How long does sperm live inside the body?
During this time, the amount of cervical mucus—a fluid or gel-like substance produced by the cervix—increases, and its texture becomes slippery and wet, making it easier for sperm to get to the uterus (Oliver, 2021).
Can you get pregnant if there is semen near the vagina?
It is unlikely, but not impossible, for someone to get pregnant if there is semen near the vagina.
For conception to occur, the sperm must reach the egg in a woman’s fallopian tubes during her fertile window (the few days before and up to ovulation). Sperm needs a warm, moist environment to survive.
So, as long as it hasn’t dried, pre-ejaculate or semen that lands near a woman’s vagina could stay moist and theoretically move into the vaginal opening, up through the cervix, and into the uterus.
How to increase sperm count: 7 things to try
How to improve the health of your sperm
1. Manage your health
Poor diets and obesity can contribute to lower sperm quality, while a healthy diet is associated with better sperm quality and fewer issues related to sperm motility and concentration. Experts recommend a balanced diet with plenty of vegetables, fruit, fish, nuts, seeds, whole grains, chicken, and low-fat dairy (Ilacqua, 2018; Skoracka, 2020).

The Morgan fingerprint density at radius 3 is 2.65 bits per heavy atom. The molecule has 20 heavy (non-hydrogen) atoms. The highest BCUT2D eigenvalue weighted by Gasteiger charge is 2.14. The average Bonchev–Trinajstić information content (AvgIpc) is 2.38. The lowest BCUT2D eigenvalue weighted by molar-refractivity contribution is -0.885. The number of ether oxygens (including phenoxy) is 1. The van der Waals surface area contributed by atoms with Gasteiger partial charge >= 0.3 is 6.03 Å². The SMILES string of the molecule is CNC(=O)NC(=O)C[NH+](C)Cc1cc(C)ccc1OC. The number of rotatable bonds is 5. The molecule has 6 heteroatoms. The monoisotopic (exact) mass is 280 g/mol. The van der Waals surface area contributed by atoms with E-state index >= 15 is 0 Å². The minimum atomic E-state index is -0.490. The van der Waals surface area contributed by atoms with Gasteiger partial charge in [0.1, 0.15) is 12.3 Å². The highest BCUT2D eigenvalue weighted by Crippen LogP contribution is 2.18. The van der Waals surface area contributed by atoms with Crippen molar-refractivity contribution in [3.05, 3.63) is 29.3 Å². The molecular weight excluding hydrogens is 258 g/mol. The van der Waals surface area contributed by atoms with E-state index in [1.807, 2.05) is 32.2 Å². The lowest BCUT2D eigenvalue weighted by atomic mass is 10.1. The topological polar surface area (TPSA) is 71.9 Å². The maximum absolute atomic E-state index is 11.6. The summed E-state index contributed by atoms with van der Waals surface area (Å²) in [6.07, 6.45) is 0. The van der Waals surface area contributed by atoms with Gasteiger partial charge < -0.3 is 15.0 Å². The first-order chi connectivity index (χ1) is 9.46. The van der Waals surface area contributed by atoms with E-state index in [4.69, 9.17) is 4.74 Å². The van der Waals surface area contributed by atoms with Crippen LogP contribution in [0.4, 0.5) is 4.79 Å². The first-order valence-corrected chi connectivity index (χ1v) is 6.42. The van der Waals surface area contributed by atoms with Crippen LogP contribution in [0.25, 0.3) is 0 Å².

2. Keep sperm cool
Sperm prefers a cooler body temperature (Ilacqua, 2018). Tight clothing has also been shown to affect male fertility (Skoracka, 2020). Opt for boxers over briefs to keep things more breathable down there and avoid spending too much time in hot tubs.
3. Avoid drugs and alcohol
Smoking cigarettes or cannabis and using alcohol or other drugs can all negatively affect sperm quality and contribute to reduced male fertility (Skoracka, 2020). So, to improve the health of your sperm, consider reducing your alcohol consumption and minimizing drug use.
4. Ask your healthcare provider about your medications
Some medications can affect fertility, including some hormonal medications, drugs used in cancer treatment, and anti-inflammatory drugs (Ding, 2017).
Your healthcare provider should discuss these side effects with you ahead of time. But, if you’re already on a particular medication and are worried about its effect on your fertility, don’t just stop taking it. Consult with your healthcare provider about potential risks and what your treatment options are moving forward.
5. Reduce your stress